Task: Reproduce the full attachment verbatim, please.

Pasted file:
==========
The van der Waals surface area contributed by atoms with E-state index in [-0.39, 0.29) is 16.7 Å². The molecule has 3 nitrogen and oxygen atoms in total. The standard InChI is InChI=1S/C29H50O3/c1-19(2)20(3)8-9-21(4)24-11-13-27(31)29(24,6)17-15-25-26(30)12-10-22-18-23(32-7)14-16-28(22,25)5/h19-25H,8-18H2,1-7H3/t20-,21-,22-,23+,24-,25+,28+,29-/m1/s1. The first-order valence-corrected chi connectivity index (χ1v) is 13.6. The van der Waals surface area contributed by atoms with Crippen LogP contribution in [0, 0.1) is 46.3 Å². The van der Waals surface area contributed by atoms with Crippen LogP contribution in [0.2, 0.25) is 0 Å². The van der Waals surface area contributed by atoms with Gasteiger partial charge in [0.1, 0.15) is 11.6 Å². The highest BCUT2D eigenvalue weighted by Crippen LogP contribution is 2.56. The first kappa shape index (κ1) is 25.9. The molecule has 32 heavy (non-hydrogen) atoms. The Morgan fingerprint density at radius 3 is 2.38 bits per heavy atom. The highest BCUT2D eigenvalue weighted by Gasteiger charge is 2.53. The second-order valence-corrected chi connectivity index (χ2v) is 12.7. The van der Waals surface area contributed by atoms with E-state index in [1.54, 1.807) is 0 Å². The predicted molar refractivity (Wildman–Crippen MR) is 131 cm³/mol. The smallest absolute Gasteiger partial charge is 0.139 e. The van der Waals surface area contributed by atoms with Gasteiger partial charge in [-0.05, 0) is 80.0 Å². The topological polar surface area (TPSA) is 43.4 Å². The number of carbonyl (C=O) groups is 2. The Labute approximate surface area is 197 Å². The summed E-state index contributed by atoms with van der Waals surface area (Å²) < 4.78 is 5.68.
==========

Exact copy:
The van der Waals surface area contributed by atoms with E-state index in [-0.39, 0.29) is 16.7 Å². The molecule has 3 nitrogen and oxygen atoms in total. The standard InChI is InChI=1S/C29H50O3/c1-19(2)20(3)8-9-21(4)24-11-13-27(31)29(24,6)17-15-25-26(30)12-10-22-18-23(32-7)14-16-28(22,25)5/h19-25H,8-18H2,1-7H3/t20-,21-,22-,23+,24-,25+,28+,29-/m1/s1. The first-order valence-corrected chi connectivity index (χ1v) is 13.6. The van der Waals surface area contributed by atoms with Crippen LogP contribution in [0, 0.1) is 46.3 Å². The van der Waals surface area contributed by atoms with Crippen LogP contribution in [0.2, 0.25) is 0 Å². The van der Waals surface area contributed by atoms with Gasteiger partial charge in [0.1, 0.15) is 11.6 Å². The highest BCUT2D eigenvalue weighted by Crippen LogP contribution is 2.56. The first kappa shape index (κ1) is 25.9. The molecule has 32 heavy (non-hydrogen) atoms. The Morgan fingerprint density at radius 3 is 2.38 bits per heavy atom. The highest BCUT2D eigenvalue weighted by Gasteiger charge is 2.53. The second-order valence-corrected chi connectivity index (χ2v) is 12.7. The van der Waals surface area contributed by atoms with E-state index in [1.54, 1.807) is 0 Å². The predicted molar refractivity (Wildman–Crippen MR) is 131 cm³/mol. The smallest absolute Gasteiger partial charge is 0.139 e. The van der Waals surface area contributed by atoms with Gasteiger partial charge in [-0.05, 0) is 80.0 Å². The topological polar surface area (TPSA) is 43.4 Å². The number of carbonyl (C=O) groups is 2. The Labute approximate surface area is 197 Å². The summed E-state index contributed by atoms with van der Waals surface area (Å²) < 4.78 is 5.68.